For Rose Comiskey, whose work largely focuses on the feminist and women’s rights movements, a further reason to celebrate images from the past of hard-won victories is that sometimes victories don’t stay won forever.
“The Eighth Amendment to the Constitution was passed by referendum in 1983 and then after that, the pro-life movement sought to reinforce it by doing as much as they could to deprive Irish women of information about where to get abortions abroad. For example, they wanted to prevent magazines published in England that carried advertisements for clinics from being sold in Ireland,” she says.
“That 1983 referendum was passed by a two-thirds majority and then it was repealed by a two-thirds majority in 2018, so there was a big change in Irish society in the 35 years between the two events. But there is still a segment of society that would like to roll that back, and it’s important that the people who care about this issue remember what was involved in repealing this amendment and don’t let later generations forget.”
For photographer Eoin Campbell, whose work on the Extinction Rebellion protests in 2019 is featured in the exhibition, being in the right place at the right time to document pivotal moments is crucial, but so is having the skills to maximise that opportunity.
“The collective abilities of a few people got us to the front pages of the Irish Independent and other newspapers in Ireland multiple times across that whole year. That success demonstrated to all of the activists involved in the effort that, ‘Wow, we are really achieving something,’ and that in turn was valuable for making people realise that their efforts were working,” he says.
Campbell teaches mobile and multimedia journalism in Dublin City University as well as being a passionate environmentalist himself. So in his work, he was both activist and journalist.
“We proved that adage that a powerful image or piece of video can do more than a press release ever can. You develop the skill of making those over years of work, and it was a team effort, but we were able to generate images, select the best ones and send them on to picture desks and see them appear in print and online.”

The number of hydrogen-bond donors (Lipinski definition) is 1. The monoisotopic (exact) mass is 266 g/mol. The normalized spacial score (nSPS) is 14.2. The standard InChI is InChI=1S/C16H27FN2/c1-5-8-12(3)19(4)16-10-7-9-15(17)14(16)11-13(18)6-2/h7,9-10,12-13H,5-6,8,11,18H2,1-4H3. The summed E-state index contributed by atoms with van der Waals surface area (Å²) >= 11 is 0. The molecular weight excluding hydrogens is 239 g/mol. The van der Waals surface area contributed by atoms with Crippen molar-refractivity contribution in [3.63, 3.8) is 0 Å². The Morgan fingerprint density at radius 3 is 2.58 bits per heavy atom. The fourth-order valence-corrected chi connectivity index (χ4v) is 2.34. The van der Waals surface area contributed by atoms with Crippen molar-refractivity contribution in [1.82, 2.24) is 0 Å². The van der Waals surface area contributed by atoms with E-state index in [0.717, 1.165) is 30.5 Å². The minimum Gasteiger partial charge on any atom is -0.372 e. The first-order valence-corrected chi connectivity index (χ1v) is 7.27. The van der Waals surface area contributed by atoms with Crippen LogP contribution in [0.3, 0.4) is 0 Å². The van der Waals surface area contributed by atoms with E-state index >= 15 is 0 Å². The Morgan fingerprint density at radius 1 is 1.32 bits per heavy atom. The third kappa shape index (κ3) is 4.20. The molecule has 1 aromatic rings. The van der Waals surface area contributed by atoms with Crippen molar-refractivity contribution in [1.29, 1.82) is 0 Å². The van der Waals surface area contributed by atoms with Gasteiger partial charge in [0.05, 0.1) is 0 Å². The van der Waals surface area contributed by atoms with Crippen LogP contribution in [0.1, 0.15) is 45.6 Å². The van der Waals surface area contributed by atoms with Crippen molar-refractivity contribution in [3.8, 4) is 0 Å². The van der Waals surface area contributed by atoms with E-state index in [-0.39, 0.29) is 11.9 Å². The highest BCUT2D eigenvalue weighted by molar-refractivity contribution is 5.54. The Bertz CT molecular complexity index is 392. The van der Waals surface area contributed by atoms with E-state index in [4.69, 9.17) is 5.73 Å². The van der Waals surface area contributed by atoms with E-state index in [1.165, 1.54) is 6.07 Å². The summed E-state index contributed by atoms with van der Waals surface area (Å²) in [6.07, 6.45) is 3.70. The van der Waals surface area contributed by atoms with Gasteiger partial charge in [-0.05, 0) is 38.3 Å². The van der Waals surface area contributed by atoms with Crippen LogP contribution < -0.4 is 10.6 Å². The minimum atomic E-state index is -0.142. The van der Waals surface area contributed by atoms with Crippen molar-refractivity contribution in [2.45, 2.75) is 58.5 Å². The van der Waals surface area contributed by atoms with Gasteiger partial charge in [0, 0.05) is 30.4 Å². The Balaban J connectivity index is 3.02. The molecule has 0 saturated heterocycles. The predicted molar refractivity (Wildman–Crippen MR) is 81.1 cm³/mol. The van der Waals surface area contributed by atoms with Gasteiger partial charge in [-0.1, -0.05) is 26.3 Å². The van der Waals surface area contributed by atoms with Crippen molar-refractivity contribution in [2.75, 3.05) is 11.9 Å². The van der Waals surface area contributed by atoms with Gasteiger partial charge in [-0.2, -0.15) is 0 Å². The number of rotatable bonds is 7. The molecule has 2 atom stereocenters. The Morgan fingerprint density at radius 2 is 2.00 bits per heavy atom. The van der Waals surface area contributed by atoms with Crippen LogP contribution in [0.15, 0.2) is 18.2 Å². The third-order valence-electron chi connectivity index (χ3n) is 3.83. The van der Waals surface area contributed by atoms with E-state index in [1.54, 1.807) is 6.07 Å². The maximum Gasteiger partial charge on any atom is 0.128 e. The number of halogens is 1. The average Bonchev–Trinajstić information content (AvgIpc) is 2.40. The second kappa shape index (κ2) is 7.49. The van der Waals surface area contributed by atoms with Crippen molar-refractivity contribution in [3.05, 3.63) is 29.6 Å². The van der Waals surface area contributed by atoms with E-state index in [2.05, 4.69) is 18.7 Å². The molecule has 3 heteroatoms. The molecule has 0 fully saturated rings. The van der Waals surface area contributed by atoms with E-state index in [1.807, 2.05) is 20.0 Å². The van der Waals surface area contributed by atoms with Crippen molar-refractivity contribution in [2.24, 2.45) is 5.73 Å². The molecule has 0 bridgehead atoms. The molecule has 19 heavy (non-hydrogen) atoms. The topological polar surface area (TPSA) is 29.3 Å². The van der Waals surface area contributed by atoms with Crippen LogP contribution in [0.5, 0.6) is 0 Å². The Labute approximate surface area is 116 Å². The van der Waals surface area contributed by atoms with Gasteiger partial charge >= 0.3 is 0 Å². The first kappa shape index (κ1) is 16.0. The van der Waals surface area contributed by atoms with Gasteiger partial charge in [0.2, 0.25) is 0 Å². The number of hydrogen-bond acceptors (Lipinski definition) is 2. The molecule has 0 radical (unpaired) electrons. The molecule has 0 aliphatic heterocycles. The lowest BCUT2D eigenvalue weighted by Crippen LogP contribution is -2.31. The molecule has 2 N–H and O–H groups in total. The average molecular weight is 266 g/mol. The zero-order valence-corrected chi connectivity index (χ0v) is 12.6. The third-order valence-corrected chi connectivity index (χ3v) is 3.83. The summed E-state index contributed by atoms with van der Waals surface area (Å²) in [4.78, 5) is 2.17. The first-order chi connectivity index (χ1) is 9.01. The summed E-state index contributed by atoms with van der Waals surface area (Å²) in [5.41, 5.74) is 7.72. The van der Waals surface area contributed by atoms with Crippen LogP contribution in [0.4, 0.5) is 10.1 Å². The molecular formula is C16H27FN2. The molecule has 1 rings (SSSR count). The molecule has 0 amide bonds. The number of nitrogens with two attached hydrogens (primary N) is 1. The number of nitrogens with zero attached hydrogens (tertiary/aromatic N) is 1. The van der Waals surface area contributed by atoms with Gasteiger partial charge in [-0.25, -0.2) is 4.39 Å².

Tessy Ehiguese studied photography in college but doesn’t describe herself as a documentary photographer. Nevertheless when she attended a series of Black Lives Matter demonstrations in Dublin in 2020, she felt moved to bring her camera, and the results highlight a moment in time that was highly significant for black Irish people, as well as all others who seek equality in Irish society.
“I’d seen BLM protests online and mostly taking place in the US, but to see it in Dublin was quite interesting. It showed that people were keen to see more inclusion here too and to hear black people’s voices,” she says.
“US and Irish society are very different, and the protests that were held here were mostly in solidarity with those happening in the US, but they also sought to highlight that there are issues here as well. They don’t exist to the same degree as in the US, but they are there. In particular, Direct Provision is something that I think is degrading to those caught up in it.”
‘PROTEST! Photography, Activism and Social Change in Ireland’ takes place at the Gallery of Photography Ireland in Meeting House Square, Temple Bar, Dublin, from April 21 to June 11. Visit galleryofphotography.ie for more information
https://www.independent.ie/life/capturing-six-decades-of-protest-in-ireland-its-important-to-document-these-moments-otherwise-were-doomed-to-repeat-history-41556854.html Capturing six decades of protest in Ireland: ‘It’s important to document these moments. Otherwise we’re doomed to repeat history’